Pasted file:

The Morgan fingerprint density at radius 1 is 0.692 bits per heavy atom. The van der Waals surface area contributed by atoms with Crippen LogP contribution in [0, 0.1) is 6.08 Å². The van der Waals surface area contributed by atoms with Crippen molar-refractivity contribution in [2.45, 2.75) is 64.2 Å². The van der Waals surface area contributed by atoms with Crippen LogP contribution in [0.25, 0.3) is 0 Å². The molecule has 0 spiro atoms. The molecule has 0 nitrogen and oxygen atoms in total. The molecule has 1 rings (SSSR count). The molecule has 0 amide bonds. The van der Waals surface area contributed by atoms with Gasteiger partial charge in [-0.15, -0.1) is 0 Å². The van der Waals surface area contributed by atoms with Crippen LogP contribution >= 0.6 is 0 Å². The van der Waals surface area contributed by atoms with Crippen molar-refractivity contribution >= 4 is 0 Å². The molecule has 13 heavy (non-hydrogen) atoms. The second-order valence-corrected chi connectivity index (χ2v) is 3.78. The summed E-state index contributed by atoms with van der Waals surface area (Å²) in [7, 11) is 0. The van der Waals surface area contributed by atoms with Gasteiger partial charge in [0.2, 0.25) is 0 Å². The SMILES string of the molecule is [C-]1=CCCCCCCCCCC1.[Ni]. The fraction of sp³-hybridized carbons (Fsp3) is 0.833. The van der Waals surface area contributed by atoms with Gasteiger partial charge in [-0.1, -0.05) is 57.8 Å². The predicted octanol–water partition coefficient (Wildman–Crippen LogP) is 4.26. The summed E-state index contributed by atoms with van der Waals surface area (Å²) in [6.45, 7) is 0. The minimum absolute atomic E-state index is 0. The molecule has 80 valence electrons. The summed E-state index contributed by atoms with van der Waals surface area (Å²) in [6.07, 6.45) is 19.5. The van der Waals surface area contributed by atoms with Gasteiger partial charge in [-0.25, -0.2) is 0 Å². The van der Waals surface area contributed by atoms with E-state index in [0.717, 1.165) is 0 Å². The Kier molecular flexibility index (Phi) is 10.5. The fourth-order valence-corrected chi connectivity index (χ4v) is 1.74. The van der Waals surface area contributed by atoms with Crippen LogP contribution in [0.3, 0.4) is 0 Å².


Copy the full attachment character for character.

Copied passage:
The Morgan fingerprint density at radius 1 is 0.692 bits per heavy atom. The van der Waals surface area contributed by atoms with Crippen LogP contribution in [0, 0.1) is 6.08 Å². The van der Waals surface area contributed by atoms with Crippen molar-refractivity contribution in [2.45, 2.75) is 64.2 Å². The van der Waals surface area contributed by atoms with Crippen LogP contribution in [0.25, 0.3) is 0 Å². The molecule has 0 spiro atoms. The molecule has 0 nitrogen and oxygen atoms in total. The molecule has 1 rings (SSSR count). The molecule has 0 amide bonds. The van der Waals surface area contributed by atoms with Gasteiger partial charge in [-0.15, -0.1) is 0 Å². The van der Waals surface area contributed by atoms with Crippen LogP contribution >= 0.6 is 0 Å². The van der Waals surface area contributed by atoms with Crippen molar-refractivity contribution >= 4 is 0 Å². The molecule has 13 heavy (non-hydrogen) atoms. The second-order valence-corrected chi connectivity index (χ2v) is 3.78. The summed E-state index contributed by atoms with van der Waals surface area (Å²) in [7, 11) is 0. The van der Waals surface area contributed by atoms with Gasteiger partial charge in [0.2, 0.25) is 0 Å². The SMILES string of the molecule is [C-]1=CCCCCCCCCCC1.[Ni]. The fraction of sp³-hybridized carbons (Fsp3) is 0.833. The van der Waals surface area contributed by atoms with Gasteiger partial charge in [-0.1, -0.05) is 57.8 Å². The predicted octanol–water partition coefficient (Wildman–Crippen LogP) is 4.26. The summed E-state index contributed by atoms with van der Waals surface area (Å²) in [6.45, 7) is 0. The minimum absolute atomic E-state index is 0. The molecule has 80 valence electrons. The summed E-state index contributed by atoms with van der Waals surface area (Å²) in [6.07, 6.45) is 19.5. The van der Waals surface area contributed by atoms with Gasteiger partial charge in [-0.25, -0.2) is 0 Å². The van der Waals surface area contributed by atoms with E-state index in [0.717, 1.165) is 0 Å². The Kier molecular flexibility index (Phi) is 10.5. The fourth-order valence-corrected chi connectivity index (χ4v) is 1.74. The van der Waals surface area contributed by atoms with Crippen LogP contribution in [0.3, 0.4) is 0 Å².